1. An easement right is limited. It is defined by place, use, and (sometimes) time. Know what easements exist on your property and exactly what rights the easement holder possesses.
2. Unless specifically stated otherwise, an easement’s use must be reasonable. An easement’s use must be balanced against any conflicting uses of the property owner. If an easement on your property is causing you problems, perhaps it is time to evaluate the situation with an attorney and see what can be done.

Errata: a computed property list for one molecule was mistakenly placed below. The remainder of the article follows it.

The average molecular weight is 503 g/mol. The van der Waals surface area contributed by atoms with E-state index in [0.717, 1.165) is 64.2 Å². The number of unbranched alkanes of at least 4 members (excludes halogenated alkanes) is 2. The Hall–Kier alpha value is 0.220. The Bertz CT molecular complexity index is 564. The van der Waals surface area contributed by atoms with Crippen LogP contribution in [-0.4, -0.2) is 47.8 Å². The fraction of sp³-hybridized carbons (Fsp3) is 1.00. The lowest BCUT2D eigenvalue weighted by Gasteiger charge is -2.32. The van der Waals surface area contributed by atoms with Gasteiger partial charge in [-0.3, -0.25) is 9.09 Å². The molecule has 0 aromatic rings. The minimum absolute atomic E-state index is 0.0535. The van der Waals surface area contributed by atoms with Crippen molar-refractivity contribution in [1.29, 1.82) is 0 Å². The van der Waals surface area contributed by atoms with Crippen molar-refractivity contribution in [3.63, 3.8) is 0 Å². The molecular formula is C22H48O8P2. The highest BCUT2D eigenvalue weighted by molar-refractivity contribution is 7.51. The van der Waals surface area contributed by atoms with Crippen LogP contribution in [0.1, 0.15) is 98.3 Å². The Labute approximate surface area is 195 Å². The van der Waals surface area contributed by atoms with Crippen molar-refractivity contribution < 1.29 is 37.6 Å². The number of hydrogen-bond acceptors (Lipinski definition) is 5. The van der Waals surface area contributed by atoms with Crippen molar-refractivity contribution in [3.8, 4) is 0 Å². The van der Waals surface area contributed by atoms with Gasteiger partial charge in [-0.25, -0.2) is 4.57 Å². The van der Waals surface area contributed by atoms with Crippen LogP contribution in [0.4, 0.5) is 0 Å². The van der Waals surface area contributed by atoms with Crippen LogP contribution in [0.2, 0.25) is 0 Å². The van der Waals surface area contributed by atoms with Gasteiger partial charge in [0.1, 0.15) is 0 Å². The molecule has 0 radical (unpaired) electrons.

3. There are many types of easements. The ways in which someone can obtain an easement over your property are too numerous to explain in this post. That makes easements tricky. You may not know if someone is legitimately making use of you property or not.
Before you do anything, research the situation and talk with an attorney, if necessary. The majority of my property practice deals with easements and easement disputes. Many of these situations could have been resolved is someone had taken the time to research the situation before taking action.
I handle easement creation, renegotiation and easement disputes on a regular basis. If you have questions or concerns about your property rights, please contact me.
*image located at http://www.massachusettslandusemonitor.com/easements/